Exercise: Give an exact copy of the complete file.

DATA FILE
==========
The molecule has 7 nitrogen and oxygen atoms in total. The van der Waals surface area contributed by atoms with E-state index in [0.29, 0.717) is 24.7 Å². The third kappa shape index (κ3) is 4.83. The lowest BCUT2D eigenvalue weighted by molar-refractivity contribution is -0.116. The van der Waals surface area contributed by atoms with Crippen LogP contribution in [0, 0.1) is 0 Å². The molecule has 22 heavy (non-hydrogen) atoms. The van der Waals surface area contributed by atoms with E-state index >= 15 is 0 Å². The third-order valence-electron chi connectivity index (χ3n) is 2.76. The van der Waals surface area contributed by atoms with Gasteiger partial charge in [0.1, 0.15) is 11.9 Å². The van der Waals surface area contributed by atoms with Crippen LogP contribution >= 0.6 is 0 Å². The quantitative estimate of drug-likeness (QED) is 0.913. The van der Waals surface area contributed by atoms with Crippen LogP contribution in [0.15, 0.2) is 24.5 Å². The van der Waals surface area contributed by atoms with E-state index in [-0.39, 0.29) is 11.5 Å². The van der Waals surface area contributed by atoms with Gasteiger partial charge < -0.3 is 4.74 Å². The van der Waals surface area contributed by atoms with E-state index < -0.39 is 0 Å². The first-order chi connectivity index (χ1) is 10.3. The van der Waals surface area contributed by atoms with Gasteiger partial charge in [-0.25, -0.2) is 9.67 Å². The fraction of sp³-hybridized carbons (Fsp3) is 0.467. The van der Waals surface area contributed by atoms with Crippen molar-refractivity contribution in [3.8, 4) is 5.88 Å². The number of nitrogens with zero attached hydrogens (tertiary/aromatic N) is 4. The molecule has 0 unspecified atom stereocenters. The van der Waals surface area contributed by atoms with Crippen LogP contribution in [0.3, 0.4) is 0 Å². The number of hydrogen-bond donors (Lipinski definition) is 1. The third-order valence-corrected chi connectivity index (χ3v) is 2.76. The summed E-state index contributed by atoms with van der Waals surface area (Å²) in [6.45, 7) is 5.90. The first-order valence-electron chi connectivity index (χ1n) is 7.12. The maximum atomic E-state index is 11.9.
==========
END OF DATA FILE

The molecule has 7 nitrogen and oxygen atoms in total. The van der Waals surface area contributed by atoms with E-state index in [0.29, 0.717) is 24.7 Å². The third kappa shape index (κ3) is 4.83. The lowest BCUT2D eigenvalue weighted by molar-refractivity contribution is -0.116. The van der Waals surface area contributed by atoms with Crippen LogP contribution in [0, 0.1) is 0 Å². The molecule has 22 heavy (non-hydrogen) atoms. The van der Waals surface area contributed by atoms with E-state index >= 15 is 0 Å². The third-order valence-electron chi connectivity index (χ3n) is 2.76. The van der Waals surface area contributed by atoms with Gasteiger partial charge in [0.1, 0.15) is 11.9 Å². The van der Waals surface area contributed by atoms with Crippen LogP contribution >= 0.6 is 0 Å². The quantitative estimate of drug-likeness (QED) is 0.913. The van der Waals surface area contributed by atoms with Crippen LogP contribution in [0.15, 0.2) is 24.5 Å². The van der Waals surface area contributed by atoms with E-state index in [-0.39, 0.29) is 11.5 Å². The van der Waals surface area contributed by atoms with Gasteiger partial charge < -0.3 is 4.74 Å². The van der Waals surface area contributed by atoms with E-state index < -0.39 is 0 Å². The first-order chi connectivity index (χ1) is 10.3. The van der Waals surface area contributed by atoms with Gasteiger partial charge in [-0.25, -0.2) is 9.67 Å². The fraction of sp³-hybridized carbons (Fsp3) is 0.467. The van der Waals surface area contributed by atoms with Crippen molar-refractivity contribution in [3.8, 4) is 5.88 Å². The number of nitrogens with zero attached hydrogens (tertiary/aromatic N) is 4. The molecule has 0 unspecified atom stereocenters. The van der Waals surface area contributed by atoms with Crippen LogP contribution in [0.3, 0.4) is 0 Å². The number of hydrogen-bond donors (Lipinski definition) is 1. The third-order valence-corrected chi connectivity index (χ3v) is 2.76. The summed E-state index contributed by atoms with van der Waals surface area (Å²) in [6.45, 7) is 5.90. The first-order valence-electron chi connectivity index (χ1n) is 7.12. The maximum atomic E-state index is 11.9.